John Chapman comes from a hard background. Born in 1923 and the son of deaf parents, John was sent to an orphanage at a young age when it was determined that his parents could not properly care for him. Seeking a better life, he joined the U.S. Navy in 1940 and was assigned to the USS West Virginia as a shipfitter.
On the morning of December 7, 1941, John was preparing to go to his second job as a lifeguard at a nearby resort when the first torpedo hit the West Virginia. Knocked from his feet, John at first thought that another ship had collided with his. When the call to man battle stations came, he realized that it was no collision. The Japanese had begun their attack.
Below decks, John worked his station while torpedo after torpedo struck the West Virginia. His compartment began to flood and when no one gave the call to abandon the post, John took charge himself and led the others above. It was then that the call to abandon ship came and he leapt into the water, past smoke, fire and bodies. An iconic picture captured the moment when he was rescued from the water by a passing boat. Once ashore, John commandeered an admiral’s small boat, taking it back to the West Virginia in hopes of rescuing more survivors. It was then that he saw the Arizona explode and he quickly moved in to offer aid. He picked up as many survivors as he could handle and returned to shore, where a young ensign told him that he was not wearing the proper uniform to pilot the admiral’s craft. An argument ensued and John threatened the ensign. Another officer stepped in, helping John to get cleaned up and ordering him back to rescuing survivors. After several rescue attempts, John was then assigned to cut holes into the Oklahoma in the hope of rescuing those trapped inside.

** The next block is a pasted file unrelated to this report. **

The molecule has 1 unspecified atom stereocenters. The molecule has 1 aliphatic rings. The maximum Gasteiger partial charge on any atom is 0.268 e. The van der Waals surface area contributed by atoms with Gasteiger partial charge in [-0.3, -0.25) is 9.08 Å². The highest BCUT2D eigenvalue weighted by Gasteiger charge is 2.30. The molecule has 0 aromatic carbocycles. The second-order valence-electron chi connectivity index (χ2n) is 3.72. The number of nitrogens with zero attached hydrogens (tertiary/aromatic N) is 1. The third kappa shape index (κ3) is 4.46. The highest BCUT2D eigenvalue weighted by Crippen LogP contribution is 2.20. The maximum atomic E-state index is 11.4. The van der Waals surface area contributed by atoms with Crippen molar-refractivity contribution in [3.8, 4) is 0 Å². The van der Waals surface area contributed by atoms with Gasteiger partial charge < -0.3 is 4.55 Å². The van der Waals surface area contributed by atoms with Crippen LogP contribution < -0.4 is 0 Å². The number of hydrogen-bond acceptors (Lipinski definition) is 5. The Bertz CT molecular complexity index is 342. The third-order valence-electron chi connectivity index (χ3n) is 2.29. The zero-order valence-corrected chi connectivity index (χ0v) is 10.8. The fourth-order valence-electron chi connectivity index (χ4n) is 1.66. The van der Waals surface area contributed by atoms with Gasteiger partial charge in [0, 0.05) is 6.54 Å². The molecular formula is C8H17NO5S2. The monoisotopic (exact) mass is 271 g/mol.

John would later be assigned to a destroyer in the Pacific theater and would then go on to serve in Korea and Vietnam. Following his lengthy service, he retired and now lives in Concord, California, with his wife.